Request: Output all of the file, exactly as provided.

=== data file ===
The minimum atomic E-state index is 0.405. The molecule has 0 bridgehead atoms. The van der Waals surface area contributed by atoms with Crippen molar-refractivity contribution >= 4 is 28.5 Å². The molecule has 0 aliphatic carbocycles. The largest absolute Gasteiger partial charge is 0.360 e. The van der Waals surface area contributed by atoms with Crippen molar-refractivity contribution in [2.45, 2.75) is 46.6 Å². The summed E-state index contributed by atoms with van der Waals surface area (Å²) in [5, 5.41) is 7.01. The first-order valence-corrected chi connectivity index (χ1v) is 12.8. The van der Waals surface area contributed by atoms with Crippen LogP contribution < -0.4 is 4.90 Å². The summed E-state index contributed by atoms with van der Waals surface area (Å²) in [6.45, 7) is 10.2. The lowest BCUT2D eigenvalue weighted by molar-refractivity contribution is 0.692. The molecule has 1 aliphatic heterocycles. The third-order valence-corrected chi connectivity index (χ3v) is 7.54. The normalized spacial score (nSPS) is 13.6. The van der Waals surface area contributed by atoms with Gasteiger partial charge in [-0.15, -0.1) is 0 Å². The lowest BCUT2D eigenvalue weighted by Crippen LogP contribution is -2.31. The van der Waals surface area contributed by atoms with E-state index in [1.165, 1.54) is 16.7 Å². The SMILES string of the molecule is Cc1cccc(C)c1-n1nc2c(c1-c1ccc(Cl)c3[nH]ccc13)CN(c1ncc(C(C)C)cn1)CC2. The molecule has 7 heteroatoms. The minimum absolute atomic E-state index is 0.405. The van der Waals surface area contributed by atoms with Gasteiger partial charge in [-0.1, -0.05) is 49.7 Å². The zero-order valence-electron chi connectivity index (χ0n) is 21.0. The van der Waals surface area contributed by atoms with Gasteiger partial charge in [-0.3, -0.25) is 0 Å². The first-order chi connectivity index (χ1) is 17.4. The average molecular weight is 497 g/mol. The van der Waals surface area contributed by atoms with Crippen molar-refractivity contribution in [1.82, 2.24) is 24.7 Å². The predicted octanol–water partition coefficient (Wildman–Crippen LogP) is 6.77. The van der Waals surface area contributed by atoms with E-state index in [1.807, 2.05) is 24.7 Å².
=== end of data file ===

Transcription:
The minimum atomic E-state index is 0.405. The molecule has 0 bridgehead atoms. The van der Waals surface area contributed by atoms with Crippen molar-refractivity contribution >= 4 is 28.5 Å². The molecule has 0 aliphatic carbocycles. The largest absolute Gasteiger partial charge is 0.360 e. The van der Waals surface area contributed by atoms with Crippen molar-refractivity contribution in [2.45, 2.75) is 46.6 Å². The summed E-state index contributed by atoms with van der Waals surface area (Å²) in [5, 5.41) is 7.01. The first-order valence-corrected chi connectivity index (χ1v) is 12.8. The van der Waals surface area contributed by atoms with Crippen LogP contribution < -0.4 is 4.90 Å². The summed E-state index contributed by atoms with van der Waals surface area (Å²) in [6.45, 7) is 10.2. The lowest BCUT2D eigenvalue weighted by molar-refractivity contribution is 0.692. The molecule has 1 aliphatic heterocycles. The third-order valence-corrected chi connectivity index (χ3v) is 7.54. The normalized spacial score (nSPS) is 13.6. The van der Waals surface area contributed by atoms with Gasteiger partial charge in [-0.15, -0.1) is 0 Å². The lowest BCUT2D eigenvalue weighted by Crippen LogP contribution is -2.31. The van der Waals surface area contributed by atoms with E-state index in [1.165, 1.54) is 16.7 Å². The SMILES string of the molecule is Cc1cccc(C)c1-n1nc2c(c1-c1ccc(Cl)c3[nH]ccc13)CN(c1ncc(C(C)C)cn1)CC2. The molecule has 7 heteroatoms. The minimum absolute atomic E-state index is 0.405. The van der Waals surface area contributed by atoms with Gasteiger partial charge in [-0.1, -0.05) is 49.7 Å². The zero-order valence-electron chi connectivity index (χ0n) is 21.0. The van der Waals surface area contributed by atoms with Gasteiger partial charge in [-0.3, -0.25) is 0 Å². The first-order chi connectivity index (χ1) is 17.4. The average molecular weight is 497 g/mol. The van der Waals surface area contributed by atoms with Crippen molar-refractivity contribution in [1.82, 2.24) is 24.7 Å². The predicted octanol–water partition coefficient (Wildman–Crippen LogP) is 6.77. The van der Waals surface area contributed by atoms with E-state index in [1.807, 2.05) is 24.7 Å².